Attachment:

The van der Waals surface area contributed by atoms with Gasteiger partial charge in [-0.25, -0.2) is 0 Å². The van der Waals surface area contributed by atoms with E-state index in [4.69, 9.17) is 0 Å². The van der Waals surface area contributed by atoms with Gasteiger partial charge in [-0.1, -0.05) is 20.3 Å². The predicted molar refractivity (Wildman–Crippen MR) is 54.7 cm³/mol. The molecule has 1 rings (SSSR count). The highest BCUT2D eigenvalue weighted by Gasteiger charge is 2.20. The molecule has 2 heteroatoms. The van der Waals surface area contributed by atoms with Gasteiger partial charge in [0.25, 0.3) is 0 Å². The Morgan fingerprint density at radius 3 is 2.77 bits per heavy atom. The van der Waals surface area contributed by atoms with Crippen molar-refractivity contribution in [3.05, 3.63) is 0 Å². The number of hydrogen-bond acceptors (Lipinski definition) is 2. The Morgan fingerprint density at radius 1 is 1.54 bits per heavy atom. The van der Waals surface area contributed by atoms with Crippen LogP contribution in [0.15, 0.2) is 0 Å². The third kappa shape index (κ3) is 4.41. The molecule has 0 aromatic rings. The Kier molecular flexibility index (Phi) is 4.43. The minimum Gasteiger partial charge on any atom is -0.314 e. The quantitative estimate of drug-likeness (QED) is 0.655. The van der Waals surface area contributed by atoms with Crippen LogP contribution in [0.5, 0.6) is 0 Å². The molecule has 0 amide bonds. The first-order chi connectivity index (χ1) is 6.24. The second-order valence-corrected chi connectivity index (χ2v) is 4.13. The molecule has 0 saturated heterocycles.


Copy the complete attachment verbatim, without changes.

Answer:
The van der Waals surface area contributed by atoms with Gasteiger partial charge in [-0.25, -0.2) is 0 Å². The van der Waals surface area contributed by atoms with E-state index in [4.69, 9.17) is 0 Å². The van der Waals surface area contributed by atoms with Gasteiger partial charge in [-0.1, -0.05) is 20.3 Å². The predicted molar refractivity (Wildman–Crippen MR) is 54.7 cm³/mol. The molecule has 1 rings (SSSR count). The highest BCUT2D eigenvalue weighted by Gasteiger charge is 2.20. The molecule has 2 heteroatoms. The van der Waals surface area contributed by atoms with Gasteiger partial charge in [0.25, 0.3) is 0 Å². The Morgan fingerprint density at radius 3 is 2.77 bits per heavy atom. The van der Waals surface area contributed by atoms with Crippen molar-refractivity contribution in [3.05, 3.63) is 0 Å². The number of hydrogen-bond acceptors (Lipinski definition) is 2. The Morgan fingerprint density at radius 1 is 1.54 bits per heavy atom. The van der Waals surface area contributed by atoms with Crippen LogP contribution in [0.15, 0.2) is 0 Å². The third kappa shape index (κ3) is 4.41. The molecule has 0 aromatic rings. The Kier molecular flexibility index (Phi) is 4.43. The minimum Gasteiger partial charge on any atom is -0.314 e. The quantitative estimate of drug-likeness (QED) is 0.655. The van der Waals surface area contributed by atoms with Crippen LogP contribution in [0.5, 0.6) is 0 Å². The molecule has 0 amide bonds. The first-order chi connectivity index (χ1) is 6.24. The second-order valence-corrected chi connectivity index (χ2v) is 4.13. The molecule has 0 saturated heterocycles.